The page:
Choruss Changes Its Tune; Splitting With Warner, But Many Questions Remain

from the but-now-what? dept

I had been meaning to write up this interview with Jim Griffin, of the infamous Choruss, from Knowledge@Wharton, because it caught my eye that he opened the interview by saying: “Warner owns Choruss; it incubated Choruss. Choruss is now becoming an independent company with Warner still involved.” That caught my attention because others within the industry had been telling me that the big record labels haven’t been impressed by Choruss at all and very few expected it to go anywhere — in part because of the Warner connection. But it wasn’t really clear what that meant. Now, Jon Newton, over at P2Pnet highlights that Griffin is claiming that Choruss’ whole strategy is changing. First, he claimed that Choruss was being “re-established” as “an independent entity, neither owned nor operated by any music rights holder.” And, from there, suggested the whole thing is different:


Choruss will no longer pursue limited campus experiments; We believe we’ve learned what we need to know to deploy Choruss. We learned this in negotiations with schools, meetings with teams of students working on Choruss, bargaining with record companies and publishers, meeting with their many associations, arranging for music clearances and much more.

Working with Warner was very helpful. We received priceless advice and legal counsel. We learned that students want to pay for music, but they want that service to traverse network borders, not stop at those borders. We know students want to share and bring live and commercially unreleased music to the public, and we want to help them. We also know that working together on music projects raises competitions concerns, whether real or perceived.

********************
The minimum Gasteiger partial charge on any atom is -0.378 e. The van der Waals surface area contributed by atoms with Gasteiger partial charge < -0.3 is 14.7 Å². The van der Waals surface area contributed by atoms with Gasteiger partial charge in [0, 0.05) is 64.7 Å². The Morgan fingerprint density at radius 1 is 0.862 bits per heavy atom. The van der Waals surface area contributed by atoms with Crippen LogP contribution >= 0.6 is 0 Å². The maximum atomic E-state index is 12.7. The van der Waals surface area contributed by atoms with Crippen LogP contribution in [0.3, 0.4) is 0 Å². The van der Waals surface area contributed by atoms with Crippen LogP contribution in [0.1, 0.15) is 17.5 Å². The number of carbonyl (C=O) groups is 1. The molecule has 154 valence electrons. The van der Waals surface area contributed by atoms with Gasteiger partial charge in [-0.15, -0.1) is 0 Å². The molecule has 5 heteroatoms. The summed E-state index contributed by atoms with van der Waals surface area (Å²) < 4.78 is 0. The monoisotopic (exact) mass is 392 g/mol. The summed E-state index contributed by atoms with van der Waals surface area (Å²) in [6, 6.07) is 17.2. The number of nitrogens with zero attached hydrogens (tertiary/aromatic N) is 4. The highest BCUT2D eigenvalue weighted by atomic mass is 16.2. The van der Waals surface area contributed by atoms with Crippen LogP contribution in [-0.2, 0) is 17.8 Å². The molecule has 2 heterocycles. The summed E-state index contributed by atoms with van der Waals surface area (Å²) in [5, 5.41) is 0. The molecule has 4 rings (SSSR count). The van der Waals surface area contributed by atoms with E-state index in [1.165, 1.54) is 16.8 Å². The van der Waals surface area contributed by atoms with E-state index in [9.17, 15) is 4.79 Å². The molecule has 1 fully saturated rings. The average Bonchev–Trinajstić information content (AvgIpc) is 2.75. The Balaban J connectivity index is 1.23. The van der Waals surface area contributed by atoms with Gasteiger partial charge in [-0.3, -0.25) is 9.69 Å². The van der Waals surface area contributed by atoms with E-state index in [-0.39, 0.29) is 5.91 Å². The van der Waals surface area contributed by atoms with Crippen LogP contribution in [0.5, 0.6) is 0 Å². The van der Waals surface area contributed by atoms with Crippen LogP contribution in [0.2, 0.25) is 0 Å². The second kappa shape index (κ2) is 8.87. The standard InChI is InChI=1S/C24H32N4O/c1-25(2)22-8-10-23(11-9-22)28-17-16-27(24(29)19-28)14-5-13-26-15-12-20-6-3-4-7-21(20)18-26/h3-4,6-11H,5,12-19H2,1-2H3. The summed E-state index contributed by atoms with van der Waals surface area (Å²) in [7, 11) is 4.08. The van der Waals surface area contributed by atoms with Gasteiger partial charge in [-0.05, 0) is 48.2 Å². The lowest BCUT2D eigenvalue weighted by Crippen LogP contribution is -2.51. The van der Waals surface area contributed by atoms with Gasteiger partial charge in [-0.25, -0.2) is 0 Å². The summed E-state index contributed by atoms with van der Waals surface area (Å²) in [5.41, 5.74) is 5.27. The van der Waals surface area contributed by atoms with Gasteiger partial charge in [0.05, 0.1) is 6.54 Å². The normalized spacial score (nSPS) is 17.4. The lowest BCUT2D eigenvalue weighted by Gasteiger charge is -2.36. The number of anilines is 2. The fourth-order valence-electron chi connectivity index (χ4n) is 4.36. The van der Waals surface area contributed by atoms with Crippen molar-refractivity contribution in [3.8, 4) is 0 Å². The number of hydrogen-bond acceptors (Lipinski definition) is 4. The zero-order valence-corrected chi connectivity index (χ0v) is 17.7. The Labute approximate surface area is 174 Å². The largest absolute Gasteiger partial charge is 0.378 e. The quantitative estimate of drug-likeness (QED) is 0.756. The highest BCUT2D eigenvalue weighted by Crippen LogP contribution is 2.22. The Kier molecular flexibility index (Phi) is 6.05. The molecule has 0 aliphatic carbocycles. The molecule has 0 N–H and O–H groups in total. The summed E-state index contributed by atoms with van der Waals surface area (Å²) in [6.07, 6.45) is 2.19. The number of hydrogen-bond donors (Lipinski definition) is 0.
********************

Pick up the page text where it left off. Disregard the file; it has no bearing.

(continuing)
Now, this is all somewhat odd. After all, last summer, Griffin told the press that tens of thousands of students had already signed up for the program — which confused us, because we couldn’t find any of them. A few months ago, we went looking again and still couldn’t find them, even as we were told (again) that starting in early 2010, universities would be using Choruss. And now we’re being told that the whole university thing is gone? Did it ever actually exist?

On top of that, of course, Griffin promised to answer questions from the Techdirt community last May, and despite multiple promises to come through, we’ve still received no answers. I guess now that the story’s changed, some of those questions don’t apply any more. But the whole Choruss thing is looking more and more like a lot of smoke and mirrors — just as originally predicted. Lots of talk, but if you try to pin Griffin down on details, you get the runaround. Every time we tried to pin down what it was specifically, Griffin would send angry, insulting emails to me, insisting I shouldn’t talk about it until the experiments were done. So, now these experiments, which don’t appear to have ever happened, are done — does that mean we can talk about it? Or will we still be told to stay quiet?

Well, either way, I’m going to talk about it… because I’m still confused. “We learned that students want to pay for music?” Really? That’s not at all what I’ve seen. Students are willing to pay for lots of things with scarce value, but I’ve seen little indication that they want to pay for something that’s abundant. Some will, but very few want to.